Monday, 4 May 2009


After years of trying to get some mainstream media reporters to investigate the issue, it is heartening to see that someone is finally digging deeper into the Pharmaceutical interests of smoking bans.

Kudos to the authors Jane Zhang and Brody Mills for an honest article on pharma's direct and through the Robert Wood Johnson Foundation funding towards implementing smoking bans to boost their profits. Kudos to the Wall Street Journal for publishing the article. We certainly hope this will motivate more reporters to dig deeper as there is a lot more to bring to light!

Please take the time to drop a note to Jane Zhang and Brody Mills to thank them for their honest work at: and .

Excerpts from the article: Nomination Tests Antilobbyist Policy . Please take the time to read the whole article because it is an excellent read.

The Campaign for Tobacco-Free Kids has received millions of dollars from pharmaceutical companies that would benefit from the organization's work to reduce smoking because they sell products that help people quit, such as Nicorette gum and NicoDerm patches.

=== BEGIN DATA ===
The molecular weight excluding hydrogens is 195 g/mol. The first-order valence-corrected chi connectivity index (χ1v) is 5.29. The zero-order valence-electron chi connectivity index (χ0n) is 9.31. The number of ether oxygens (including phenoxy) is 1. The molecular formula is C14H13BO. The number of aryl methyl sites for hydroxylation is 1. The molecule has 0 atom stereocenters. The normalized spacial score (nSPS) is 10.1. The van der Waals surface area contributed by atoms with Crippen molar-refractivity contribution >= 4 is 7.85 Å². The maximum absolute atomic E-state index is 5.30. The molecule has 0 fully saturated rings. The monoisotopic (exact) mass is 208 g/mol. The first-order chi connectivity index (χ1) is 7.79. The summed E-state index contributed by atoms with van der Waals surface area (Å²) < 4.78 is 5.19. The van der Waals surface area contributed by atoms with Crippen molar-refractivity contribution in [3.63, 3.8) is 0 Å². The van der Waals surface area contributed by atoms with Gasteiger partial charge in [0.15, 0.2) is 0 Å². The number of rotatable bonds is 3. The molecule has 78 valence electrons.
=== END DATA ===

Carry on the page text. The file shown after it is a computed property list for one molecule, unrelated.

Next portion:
(…)In the past five years, the drug industry has contributed $3.3 million, amounting to 3.2% of the Campaign's funding, said spokesman Vince Willmore.

Most of the money was donated by GlaxoSmithKline PLC, which has contributed nearly $3 million since 2004, according to Campaign records.

Pfizer Inc. donated $385,000 since 2007 and Johnson & Johnson gave $50,000 for an award in 2008 and 2009.

The Campaign was founded in 1996 to take on the tobacco industry. Its first grant came from the Robert Wood Johnson Foundation, the nonprofit established with the personal fortune of Robert Wood Johnson, who helped build Johnson & Johnson. The foundation, a large shareholder of J&J stock, is the Campaign's biggest contributor, donating more than $85 million since its founding.

What is brought to light in this article is only the tip of the iceberg. There are billions of dollars being funneled through foundations and non-profits into the smoking bans and into the increase of tobacco taxation worldwide to profit the bottom line of the pharma industry. You can find extensive research on the issue at: and many other links on the same blog

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